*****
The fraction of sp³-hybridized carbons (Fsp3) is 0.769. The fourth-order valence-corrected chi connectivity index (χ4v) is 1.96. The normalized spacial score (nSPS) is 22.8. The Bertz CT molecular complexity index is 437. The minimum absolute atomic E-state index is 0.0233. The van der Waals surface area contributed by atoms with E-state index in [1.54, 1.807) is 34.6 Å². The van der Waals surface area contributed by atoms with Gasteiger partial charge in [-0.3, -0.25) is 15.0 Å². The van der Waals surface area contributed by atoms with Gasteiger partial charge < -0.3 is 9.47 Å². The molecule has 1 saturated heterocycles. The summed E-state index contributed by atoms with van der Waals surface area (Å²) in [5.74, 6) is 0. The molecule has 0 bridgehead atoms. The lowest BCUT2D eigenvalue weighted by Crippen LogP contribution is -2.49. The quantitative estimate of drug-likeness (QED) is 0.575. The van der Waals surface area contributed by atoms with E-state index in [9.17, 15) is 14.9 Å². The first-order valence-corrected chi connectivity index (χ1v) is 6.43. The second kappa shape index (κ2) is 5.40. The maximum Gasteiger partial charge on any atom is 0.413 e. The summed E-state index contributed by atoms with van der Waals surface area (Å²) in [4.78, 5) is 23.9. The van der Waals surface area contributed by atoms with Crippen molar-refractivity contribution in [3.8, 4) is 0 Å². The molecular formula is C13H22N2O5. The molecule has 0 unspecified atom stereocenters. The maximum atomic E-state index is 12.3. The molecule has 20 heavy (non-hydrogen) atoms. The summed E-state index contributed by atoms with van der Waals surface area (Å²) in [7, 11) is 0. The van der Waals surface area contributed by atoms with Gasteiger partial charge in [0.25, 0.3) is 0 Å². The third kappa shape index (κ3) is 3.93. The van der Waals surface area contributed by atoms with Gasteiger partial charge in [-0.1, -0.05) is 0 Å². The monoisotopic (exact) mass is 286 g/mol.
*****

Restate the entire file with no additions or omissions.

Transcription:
The fraction of sp³-hybridized carbons (Fsp3) is 0.769. The fourth-order valence-corrected chi connectivity index (χ4v) is 1.96. The normalized spacial score (nSPS) is 22.8. The Bertz CT molecular complexity index is 437. The minimum absolute atomic E-state index is 0.0233. The van der Waals surface area contributed by atoms with E-state index in [1.54, 1.807) is 34.6 Å². The van der Waals surface area contributed by atoms with Gasteiger partial charge in [-0.3, -0.25) is 15.0 Å². The van der Waals surface area contributed by atoms with Gasteiger partial charge < -0.3 is 9.47 Å². The molecule has 1 saturated heterocycles. The summed E-state index contributed by atoms with van der Waals surface area (Å²) in [5.74, 6) is 0. The molecule has 0 bridgehead atoms. The lowest BCUT2D eigenvalue weighted by Crippen LogP contribution is -2.49. The quantitative estimate of drug-likeness (QED) is 0.575. The van der Waals surface area contributed by atoms with E-state index in [9.17, 15) is 14.9 Å². The first-order valence-corrected chi connectivity index (χ1v) is 6.43. The second kappa shape index (κ2) is 5.40. The maximum Gasteiger partial charge on any atom is 0.413 e. The summed E-state index contributed by atoms with van der Waals surface area (Å²) in [4.78, 5) is 23.9. The van der Waals surface area contributed by atoms with Crippen molar-refractivity contribution in [3.8, 4) is 0 Å². The molecular formula is C13H22N2O5. The molecule has 0 unspecified atom stereocenters. The maximum atomic E-state index is 12.3. The molecule has 20 heavy (non-hydrogen) atoms. The summed E-state index contributed by atoms with van der Waals surface area (Å²) in [7, 11) is 0. The van der Waals surface area contributed by atoms with Gasteiger partial charge in [0.25, 0.3) is 0 Å². The third kappa shape index (κ3) is 3.93. The van der Waals surface area contributed by atoms with Gasteiger partial charge in [-0.1, -0.05) is 0 Å². The monoisotopic (exact) mass is 286 g/mol.